content strategy

Own your content. And keep grizzly bears at bay.

The best way to properly take care of your content is to give it an owner. With ownership comes responsibility. With responsibility comes reward. That reward? Content that helps you achieve your business goals.

An example of ownership: my dad’s truck

My dad takes meticulous care of his truck. He changes the oil on a regular basis and performs regular tune-ups.  He keeps an ear out for funny sounds that the engine might be making. He washes it. All of the time.

He needs to do this because he depends on it. It does the work he asks it to do—hauling things, towing things, etc.

It’s also a source of leisure for him. Every fall, he puts a truck camper on the back and goes far out West for a couple of weeks with my mom.

Not only is this truck getting them from one place to another, but it’s also serving as their lodging whilst in the mountains where the deer and antelope play.

If he were to neglect that truck, ignore regular servicing, and pay no mind to its proper operation, he and Mom may end up stranded on some mountain pass with a wild grizzly bear. (See dramatization in photo above.) His mindful ownership minimizes that risk.

Content needs ownership

Now, keep in mind, things can be owned—and not cared for. This often leads to less-than-stellar (or even catastrophic) results. I’ve seen it happen with trucks. We sometimes see it with content.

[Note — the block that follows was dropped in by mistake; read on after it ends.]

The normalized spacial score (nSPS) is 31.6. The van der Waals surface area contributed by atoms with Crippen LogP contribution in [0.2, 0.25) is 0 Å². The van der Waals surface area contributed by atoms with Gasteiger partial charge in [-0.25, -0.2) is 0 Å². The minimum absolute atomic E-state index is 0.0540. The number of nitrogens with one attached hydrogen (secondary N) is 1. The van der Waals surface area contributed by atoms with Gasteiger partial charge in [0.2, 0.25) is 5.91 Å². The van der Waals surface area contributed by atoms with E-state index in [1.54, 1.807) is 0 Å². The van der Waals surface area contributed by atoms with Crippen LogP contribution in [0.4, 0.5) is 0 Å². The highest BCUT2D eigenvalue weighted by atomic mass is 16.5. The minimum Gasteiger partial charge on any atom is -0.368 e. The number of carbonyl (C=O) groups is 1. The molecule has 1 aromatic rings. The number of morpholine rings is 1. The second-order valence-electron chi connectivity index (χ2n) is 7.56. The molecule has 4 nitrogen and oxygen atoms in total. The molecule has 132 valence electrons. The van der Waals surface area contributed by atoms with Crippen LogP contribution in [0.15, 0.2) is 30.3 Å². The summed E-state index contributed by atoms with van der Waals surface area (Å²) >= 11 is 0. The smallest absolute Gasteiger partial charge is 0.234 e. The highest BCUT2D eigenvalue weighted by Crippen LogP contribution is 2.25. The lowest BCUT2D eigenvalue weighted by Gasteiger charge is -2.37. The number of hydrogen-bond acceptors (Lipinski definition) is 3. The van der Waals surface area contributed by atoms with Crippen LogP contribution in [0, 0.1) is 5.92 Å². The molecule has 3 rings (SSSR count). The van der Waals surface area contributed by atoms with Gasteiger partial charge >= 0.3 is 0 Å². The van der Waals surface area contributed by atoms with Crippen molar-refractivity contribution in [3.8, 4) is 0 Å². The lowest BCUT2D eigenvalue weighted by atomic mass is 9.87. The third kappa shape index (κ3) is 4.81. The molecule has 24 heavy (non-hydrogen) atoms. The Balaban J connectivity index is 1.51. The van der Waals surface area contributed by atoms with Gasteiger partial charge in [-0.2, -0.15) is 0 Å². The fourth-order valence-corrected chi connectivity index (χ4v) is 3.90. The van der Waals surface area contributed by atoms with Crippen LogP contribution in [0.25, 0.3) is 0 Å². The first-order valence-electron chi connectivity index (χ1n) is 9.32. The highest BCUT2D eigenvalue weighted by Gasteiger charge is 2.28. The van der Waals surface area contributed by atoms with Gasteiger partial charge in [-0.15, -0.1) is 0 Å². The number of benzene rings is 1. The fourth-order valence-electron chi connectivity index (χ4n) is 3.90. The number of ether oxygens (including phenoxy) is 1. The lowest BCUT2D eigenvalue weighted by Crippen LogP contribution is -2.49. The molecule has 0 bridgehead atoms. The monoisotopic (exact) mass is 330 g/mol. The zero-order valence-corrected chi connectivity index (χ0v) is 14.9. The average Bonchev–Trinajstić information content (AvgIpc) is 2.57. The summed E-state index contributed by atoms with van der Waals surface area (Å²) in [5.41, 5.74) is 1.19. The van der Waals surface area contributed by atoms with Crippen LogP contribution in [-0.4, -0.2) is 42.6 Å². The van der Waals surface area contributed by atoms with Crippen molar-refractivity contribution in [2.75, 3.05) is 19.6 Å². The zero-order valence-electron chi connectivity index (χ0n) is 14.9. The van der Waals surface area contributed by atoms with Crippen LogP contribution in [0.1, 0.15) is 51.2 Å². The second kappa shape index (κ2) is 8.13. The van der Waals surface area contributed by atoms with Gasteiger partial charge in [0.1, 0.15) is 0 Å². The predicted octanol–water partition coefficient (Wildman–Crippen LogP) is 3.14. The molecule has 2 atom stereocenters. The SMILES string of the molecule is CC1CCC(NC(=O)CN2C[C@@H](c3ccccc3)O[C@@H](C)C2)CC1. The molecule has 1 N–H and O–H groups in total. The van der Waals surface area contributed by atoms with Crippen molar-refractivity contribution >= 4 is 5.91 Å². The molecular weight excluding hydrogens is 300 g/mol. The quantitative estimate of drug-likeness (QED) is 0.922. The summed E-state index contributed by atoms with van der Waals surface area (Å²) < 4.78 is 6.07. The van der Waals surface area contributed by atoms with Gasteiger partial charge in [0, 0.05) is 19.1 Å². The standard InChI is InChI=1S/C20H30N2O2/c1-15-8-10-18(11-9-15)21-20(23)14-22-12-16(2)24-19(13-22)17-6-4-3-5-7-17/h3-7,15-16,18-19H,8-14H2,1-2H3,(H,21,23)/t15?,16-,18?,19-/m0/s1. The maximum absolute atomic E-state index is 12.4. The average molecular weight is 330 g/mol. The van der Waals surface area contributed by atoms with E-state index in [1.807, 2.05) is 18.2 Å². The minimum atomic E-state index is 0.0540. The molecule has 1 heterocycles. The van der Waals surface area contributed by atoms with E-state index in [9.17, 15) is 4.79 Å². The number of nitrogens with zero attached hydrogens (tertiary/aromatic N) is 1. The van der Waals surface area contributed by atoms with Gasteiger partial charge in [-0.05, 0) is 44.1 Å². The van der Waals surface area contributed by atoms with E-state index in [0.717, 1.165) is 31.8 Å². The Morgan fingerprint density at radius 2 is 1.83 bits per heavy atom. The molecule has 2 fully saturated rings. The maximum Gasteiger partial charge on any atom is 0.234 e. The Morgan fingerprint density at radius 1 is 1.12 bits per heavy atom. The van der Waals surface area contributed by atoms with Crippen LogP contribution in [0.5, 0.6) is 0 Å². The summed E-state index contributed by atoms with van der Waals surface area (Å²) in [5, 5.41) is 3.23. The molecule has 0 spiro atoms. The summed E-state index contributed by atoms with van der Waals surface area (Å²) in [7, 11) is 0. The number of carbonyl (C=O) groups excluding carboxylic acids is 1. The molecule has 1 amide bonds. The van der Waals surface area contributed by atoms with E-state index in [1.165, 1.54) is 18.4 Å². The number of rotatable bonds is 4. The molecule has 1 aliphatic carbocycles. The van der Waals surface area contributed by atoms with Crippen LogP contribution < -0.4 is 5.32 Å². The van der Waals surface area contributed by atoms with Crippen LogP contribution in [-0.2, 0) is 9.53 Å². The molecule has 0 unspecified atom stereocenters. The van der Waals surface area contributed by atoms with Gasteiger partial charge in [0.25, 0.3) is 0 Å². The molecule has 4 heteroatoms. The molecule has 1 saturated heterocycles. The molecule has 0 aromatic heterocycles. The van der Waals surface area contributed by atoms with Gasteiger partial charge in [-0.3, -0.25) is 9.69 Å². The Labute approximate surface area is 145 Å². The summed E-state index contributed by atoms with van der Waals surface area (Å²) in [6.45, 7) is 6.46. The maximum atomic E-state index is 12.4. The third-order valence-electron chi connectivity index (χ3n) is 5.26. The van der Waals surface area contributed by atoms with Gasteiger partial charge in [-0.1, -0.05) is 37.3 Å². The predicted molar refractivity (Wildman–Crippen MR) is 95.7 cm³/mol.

Organizations are beginning to recognize the need for useful, usable content that will help them accomplish their business goals.

But, what they often fail to recognize is the need for staff resources and processes, which are required for the responsible ownership of that content. Or, they assign ownership to the content, but don’t tie ownership to website goals.

These organizations don’t look beyond that very instant the “publish” button is pushed. They might even think (and say) things like:

  • “The web is like a filing cabinet that never gets full.”
  • “Someone might look for that content, so keep it on the site.”
  • “Just get the content up there, we’ll deal with it later.”
  • “We’ll have an intern keep an eye on the content.”
  • “We haven’t touched it since 1999.”

Without ownership, and the maintenance and monitoring that go with it, content suffers. Goals become much harder to accomplish. Which puts us perilously close to having our content stranded on a proverbial mountain pass, with the grizzly bear of ineptitude pacing outside.

Have your content serviced every 3,000 miles

The best content owners do far more than just ensuring content makes it to the website. Regular service intervals apply to both Dad’s truck AND effective content.

Mindful content owners make a regularly scheduled habit of:

  • Monitoring content performance against goals and benchmarks
  • Ensuring ongoing relevance of content to business goals
  • Verifying  the accuracy of content
  • Maintaining usefulness and usability of content for those using it

Content (or truck) owners acting as good stewards will be able to use their content (or trucks) to do what their goals demand. People visiting their websites will be instructed and entertained, and they will accomplish tasks. Or take vacations with truck campers. Without fear of grizzly bears.

(Truck image from Dad, incorporating bear image from Flickr user tiredofh2o (CC: by-nc-sa 2.0))